Richmond Hill has a historical connection to industrialist Henry Ford. Ford used the town, formerly known as Ways Station, as a winter home and philanthropic social experiment, building the complex known as the Ford Farms along the Ogeechee River in the 1930s. After just one visit he chose this area as his winter home. Ford's dwelling was built on the site of Richmond Plantation, which was burned by elements of General William T. Sherman's army at the conclusion of the "March to the Sea". Ford's holdings eventually totaled 85,000 acres (340 km2) of agricultural and timber lands, most of which is now owned by the State of Georgia or ITT Rayonier, a timber company. Ford was also responsible for the construction of a number of public buildings, including a kindergarten, which now houses the museum of the Richmond Hill Historical Society, and a chapel which now houses St. Anne's Catholic Church. Both are located on Georgia S.R. 144, also known as Ford Avenue within the Richmond Hill city limits. The Ford Plantation has now been redeveloped as a luxury resort, with vacation cottages, a clubhouse, tennis, and golf. When it was suggested that the town be renamed "Ford", Mr. Ford declined, and instead Ways Station was renamed "Richmond Hill" after the site of Ford's home on the banks of the Ogeechee River.
Richmond Hill was incorporated as a city in 1962. The current mayor pro temp is Russ Carpenter, whose term expires in 2017. Previously, Richard Davis served in that capacity since 1989. The city is governed by a mayor and a four-member city council.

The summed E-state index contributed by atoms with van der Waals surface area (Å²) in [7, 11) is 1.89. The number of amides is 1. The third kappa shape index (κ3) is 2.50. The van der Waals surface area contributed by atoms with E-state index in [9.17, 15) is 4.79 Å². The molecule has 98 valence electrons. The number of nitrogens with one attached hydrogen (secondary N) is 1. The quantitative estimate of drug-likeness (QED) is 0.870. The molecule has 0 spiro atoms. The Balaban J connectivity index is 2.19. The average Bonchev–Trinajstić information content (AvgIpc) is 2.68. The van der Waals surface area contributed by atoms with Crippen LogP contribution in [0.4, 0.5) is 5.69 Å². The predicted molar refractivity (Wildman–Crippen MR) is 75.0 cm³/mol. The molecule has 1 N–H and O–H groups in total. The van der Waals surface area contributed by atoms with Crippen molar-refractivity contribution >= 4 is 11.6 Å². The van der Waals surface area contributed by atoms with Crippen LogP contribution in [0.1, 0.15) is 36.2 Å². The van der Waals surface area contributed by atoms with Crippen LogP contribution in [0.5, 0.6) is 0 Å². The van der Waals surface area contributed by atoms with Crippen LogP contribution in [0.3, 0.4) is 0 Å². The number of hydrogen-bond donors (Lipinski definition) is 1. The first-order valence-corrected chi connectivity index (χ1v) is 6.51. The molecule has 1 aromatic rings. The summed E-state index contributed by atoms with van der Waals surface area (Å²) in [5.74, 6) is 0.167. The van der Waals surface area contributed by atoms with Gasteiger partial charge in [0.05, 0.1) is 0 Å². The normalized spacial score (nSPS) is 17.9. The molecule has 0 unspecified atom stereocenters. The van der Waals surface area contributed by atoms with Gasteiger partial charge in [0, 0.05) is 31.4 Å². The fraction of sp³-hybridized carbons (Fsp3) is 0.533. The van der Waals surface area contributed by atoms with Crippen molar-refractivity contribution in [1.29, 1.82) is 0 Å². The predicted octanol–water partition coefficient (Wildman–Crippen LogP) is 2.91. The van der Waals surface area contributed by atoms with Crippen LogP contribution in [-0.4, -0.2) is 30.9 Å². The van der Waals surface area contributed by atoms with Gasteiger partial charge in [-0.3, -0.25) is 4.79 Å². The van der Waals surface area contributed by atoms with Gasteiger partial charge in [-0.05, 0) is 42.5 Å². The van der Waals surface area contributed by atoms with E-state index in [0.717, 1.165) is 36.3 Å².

Richmond Hill was the location of the discovery in 2004 of Benjaman Kyle, a man who suffers from retrograde amnesia as a result of a severe beating. In 2015, he was identified as William Burgess Powell.
Real estate development in Richmond Hill has generally followed trends represented in the United States as a whole. Post-Civil War populations remained relatively stable until the arrival of industrialist Henry Ford in the 1930s. In the early 1970s, subdivisions began to spring up, and the "white flight" from nearby Savannah began a settlement trend that has continued steadily until the present. Subdivisions of varying quality, ranging from starter homes to exclusive, gated golf communities, have emerged. Locals attribute population growth to the nearest base, Fort Stewart.